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broke 03-06-2006 01:59 PM

Insulating Exterior Walls
I am in a townhouse, end unit. I'd like to insulate the exterior walls as it gets too cold in here.

Any experience with blowing insulation into the walls?

Wonder if placing another layer of drywall would help also. What about wood paneling?

Also want to insulate against street noise.

Any info, thanks.

broke 03-12-2006 08:47 PM

no one has any experience in this?

Square Eye 03-12-2006 11:29 PM

Another layer of drywall might help reduce noise. Wood paneling will add nothing. If there is NO insulation in your exterior walls, then yeah, you need to do something to rectify that. Blown in insulation seems the way to go. BUT, blown in makes a BIG-TIME mess when you blow in from inside the house. If you are prepared to move everything out of the outside wall rooms and shop vac yourself to death, then you'll be fine. Check your walls for fire breaks before you start. Fire breaks are blocks from stud to stud about half way up from the floor to the ceiling. If you have them, then blow in insulation will be twice as hard to work with. If you have the option to blow in from outside, this is the preferred method. Especially if you have vinyl siding. pop one piece loose all the way around the area to be insulated. Plug the holes with whatever you can find that's solid enough to get a good seal and put the siding back over it. You should be able to rent the machine for half of a day after you get the prep done. Spend a half day closing it all back up. Total estimated time,,1 day to 1 1/2. Ladder work will slow you down if you are insulating an upper level. There have been folks that have just found it easier to pull the drywall off and insulate with fiberglass batts. Consider how much repair will be required and decide wich way to go from there. If you do rip the drywall off, the best noise cancelling material I know of is the old black tar fiber board. Cover the wall with that stuff and then cover that with 1/2" drywall with screws. When I've been involved in commercial jobs with closed session conference rooms, that was the standard architect's noise barrier. Ripping the drywall off also gives you an opportunity to get a vapor barrier in the wall.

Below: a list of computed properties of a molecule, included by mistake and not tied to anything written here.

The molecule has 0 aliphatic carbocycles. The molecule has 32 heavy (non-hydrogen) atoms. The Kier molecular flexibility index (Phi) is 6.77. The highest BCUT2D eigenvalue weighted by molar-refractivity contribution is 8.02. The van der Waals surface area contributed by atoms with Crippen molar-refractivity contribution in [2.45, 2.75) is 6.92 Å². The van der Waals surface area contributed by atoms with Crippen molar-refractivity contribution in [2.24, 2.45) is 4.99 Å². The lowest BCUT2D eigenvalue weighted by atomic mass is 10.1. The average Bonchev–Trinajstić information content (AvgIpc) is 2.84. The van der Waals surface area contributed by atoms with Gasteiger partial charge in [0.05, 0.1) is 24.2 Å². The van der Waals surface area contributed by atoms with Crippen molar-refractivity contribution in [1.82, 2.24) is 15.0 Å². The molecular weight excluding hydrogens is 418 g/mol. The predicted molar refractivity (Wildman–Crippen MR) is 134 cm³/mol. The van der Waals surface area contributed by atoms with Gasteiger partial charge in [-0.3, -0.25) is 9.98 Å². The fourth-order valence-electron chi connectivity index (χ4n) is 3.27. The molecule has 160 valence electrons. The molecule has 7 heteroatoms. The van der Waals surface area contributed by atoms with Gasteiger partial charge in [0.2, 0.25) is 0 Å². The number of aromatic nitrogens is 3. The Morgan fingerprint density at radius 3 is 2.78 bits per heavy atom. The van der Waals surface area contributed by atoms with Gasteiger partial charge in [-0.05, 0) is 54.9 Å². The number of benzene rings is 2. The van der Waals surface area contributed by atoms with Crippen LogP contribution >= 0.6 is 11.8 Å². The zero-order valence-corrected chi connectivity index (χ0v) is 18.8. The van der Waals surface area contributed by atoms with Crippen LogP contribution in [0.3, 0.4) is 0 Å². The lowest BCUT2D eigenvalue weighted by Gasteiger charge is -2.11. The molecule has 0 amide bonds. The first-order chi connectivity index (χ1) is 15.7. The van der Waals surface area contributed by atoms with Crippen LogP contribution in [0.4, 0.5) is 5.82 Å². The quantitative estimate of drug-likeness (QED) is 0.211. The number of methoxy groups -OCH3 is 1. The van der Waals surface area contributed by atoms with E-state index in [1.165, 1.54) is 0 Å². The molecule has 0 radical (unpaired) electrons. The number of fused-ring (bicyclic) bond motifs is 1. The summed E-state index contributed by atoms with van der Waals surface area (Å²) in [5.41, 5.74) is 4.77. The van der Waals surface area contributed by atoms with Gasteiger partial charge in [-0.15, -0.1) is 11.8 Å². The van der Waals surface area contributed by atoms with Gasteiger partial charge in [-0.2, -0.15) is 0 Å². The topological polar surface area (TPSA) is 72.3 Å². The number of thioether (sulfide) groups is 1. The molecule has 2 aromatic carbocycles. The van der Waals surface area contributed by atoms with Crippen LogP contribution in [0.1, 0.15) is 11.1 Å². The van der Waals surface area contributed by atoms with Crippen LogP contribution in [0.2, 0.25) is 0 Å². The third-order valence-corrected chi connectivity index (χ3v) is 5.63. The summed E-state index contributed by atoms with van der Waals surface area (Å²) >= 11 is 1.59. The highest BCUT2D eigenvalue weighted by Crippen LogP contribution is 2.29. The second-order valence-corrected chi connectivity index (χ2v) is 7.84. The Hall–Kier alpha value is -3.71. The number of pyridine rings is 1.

Sorry about the wait. If someone else posted after you did in the same department, I may have just not seen you're question. I also *sometimes* try to give someone else a chance to answer the questions. I think all of the regulars recognize me as a long winded know-it-all.,, InspectorD, am I right?

Tom in KY, not a PHD. More like a BSd.

inspectorD 03-13-2006 06:16 AM

The only reason you could be considered long winded is that you type faster.

Slow typers have less BSd to spread around, I need more schoolin!:D

MoJoe 03-13-2006 12:34 PM

Wow, how old is the townhouse? I was under the impression that insulation was required by code in all exterior walls. Are you sure there is nothing there now?

inspectorD 03-18-2006 09:38 AM

Insulation ...
Insulation was not introduced into the energy code until the 70s.

Town house, my suggestion....earplugs. There cheaper.:D
When you sell show it early on sunday mornings.:rolleyes:

broke 04-06-2006 08:00 AM

Thanks everyone.

Sunday is interesting.

The townhouse is 33 years old - 1973. Started as an apartment complex (and should have remained so). I haven't checked inside the wall yet. In the attic there is insulation on the floor. The siding above the attic floor has nothing but siding and studs! What is supposed to be there? certainly more than that and I'm sure the noise comes from there quite a bit also.

Square Eye 04-06-2006 08:15 AM

The walls above the ceiling have very little insulating value. I'll bet that if you go to the wall and pull back the ceiling insulation, you will see the top plate of the wall below. If the attic is vented properly, there isn't much you can do to kill noise up there. Ceiling insulation is the best noise killer there.

milehigh_woodcrafter 04-06-2006 10:02 PM

I'd like to know, are you renting this townhome?

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